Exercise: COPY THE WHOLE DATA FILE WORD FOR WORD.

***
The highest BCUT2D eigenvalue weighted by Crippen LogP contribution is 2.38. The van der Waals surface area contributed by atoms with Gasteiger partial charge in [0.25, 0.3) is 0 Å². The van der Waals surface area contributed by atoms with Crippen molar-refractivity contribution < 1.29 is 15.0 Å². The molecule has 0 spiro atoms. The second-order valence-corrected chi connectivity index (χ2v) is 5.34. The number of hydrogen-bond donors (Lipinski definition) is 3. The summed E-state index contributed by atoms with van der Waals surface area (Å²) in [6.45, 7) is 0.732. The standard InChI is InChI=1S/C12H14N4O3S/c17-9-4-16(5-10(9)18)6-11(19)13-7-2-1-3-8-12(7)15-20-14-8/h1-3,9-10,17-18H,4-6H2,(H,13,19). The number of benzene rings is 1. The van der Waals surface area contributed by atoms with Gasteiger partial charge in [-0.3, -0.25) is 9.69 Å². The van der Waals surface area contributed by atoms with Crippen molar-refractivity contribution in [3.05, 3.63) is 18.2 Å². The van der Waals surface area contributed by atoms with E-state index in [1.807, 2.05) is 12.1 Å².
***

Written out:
The highest BCUT2D eigenvalue weighted by Crippen LogP contribution is 2.38. The van der Waals surface area contributed by atoms with Gasteiger partial charge in [0.25, 0.3) is 0 Å². The van der Waals surface area contributed by atoms with Crippen molar-refractivity contribution < 1.29 is 15.0 Å². The molecule has 0 spiro atoms. The second-order valence-corrected chi connectivity index (χ2v) is 5.34. The number of hydrogen-bond donors (Lipinski definition) is 3. The summed E-state index contributed by atoms with van der Waals surface area (Å²) in [6.45, 7) is 0.732. The standard InChI is InChI=1S/C12H14N4O3S/c17-9-4-16(5-10(9)18)6-11(19)13-7-2-1-3-8-12(7)15-20-14-8/h1-3,9-10,17-18H,4-6H2,(H,13,19). The number of benzene rings is 1. The van der Waals surface area contributed by atoms with Gasteiger partial charge in [-0.3, -0.25) is 9.69 Å². The van der Waals surface area contributed by atoms with Crippen molar-refractivity contribution in [3.05, 3.63) is 18.2 Å². The van der Waals surface area contributed by atoms with E-state index in [1.807, 2.05) is 12.1 Å².